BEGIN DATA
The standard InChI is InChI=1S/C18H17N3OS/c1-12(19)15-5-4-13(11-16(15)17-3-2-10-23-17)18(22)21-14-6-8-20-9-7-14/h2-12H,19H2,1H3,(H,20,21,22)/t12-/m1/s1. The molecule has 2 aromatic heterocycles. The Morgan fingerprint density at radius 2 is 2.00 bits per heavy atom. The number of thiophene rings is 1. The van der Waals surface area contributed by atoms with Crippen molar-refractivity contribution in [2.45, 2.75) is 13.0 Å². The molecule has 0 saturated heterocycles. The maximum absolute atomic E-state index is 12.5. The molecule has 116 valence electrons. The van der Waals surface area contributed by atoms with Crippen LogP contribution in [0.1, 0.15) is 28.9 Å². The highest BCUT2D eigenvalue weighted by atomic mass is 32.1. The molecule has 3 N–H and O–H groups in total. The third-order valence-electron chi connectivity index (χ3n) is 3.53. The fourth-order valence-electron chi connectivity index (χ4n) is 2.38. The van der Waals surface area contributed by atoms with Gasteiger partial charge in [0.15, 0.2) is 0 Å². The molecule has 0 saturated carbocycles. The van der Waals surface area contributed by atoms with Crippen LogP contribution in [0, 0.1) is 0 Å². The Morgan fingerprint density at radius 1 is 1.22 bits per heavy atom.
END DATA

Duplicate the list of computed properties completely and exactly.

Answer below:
The standard InChI is InChI=1S/C18H17N3OS/c1-12(19)15-5-4-13(11-16(15)17-3-2-10-23-17)18(22)21-14-6-8-20-9-7-14/h2-12H,19H2,1H3,(H,20,21,22)/t12-/m1/s1. The molecule has 2 aromatic heterocycles. The Morgan fingerprint density at radius 2 is 2.00 bits per heavy atom. The number of thiophene rings is 1. The van der Waals surface area contributed by atoms with Crippen molar-refractivity contribution in [2.45, 2.75) is 13.0 Å². The molecule has 0 saturated heterocycles. The maximum absolute atomic E-state index is 12.5. The molecule has 116 valence electrons. The van der Waals surface area contributed by atoms with Crippen LogP contribution in [0.1, 0.15) is 28.9 Å². The highest BCUT2D eigenvalue weighted by atomic mass is 32.1. The molecule has 3 N–H and O–H groups in total. The third-order valence-electron chi connectivity index (χ3n) is 3.53. The fourth-order valence-electron chi connectivity index (χ4n) is 2.38. The van der Waals surface area contributed by atoms with Gasteiger partial charge in [0.15, 0.2) is 0 Å². The molecule has 0 saturated carbocycles. The van der Waals surface area contributed by atoms with Crippen LogP contribution in [0, 0.1) is 0 Å². The Morgan fingerprint density at radius 1 is 1.22 bits per heavy atom.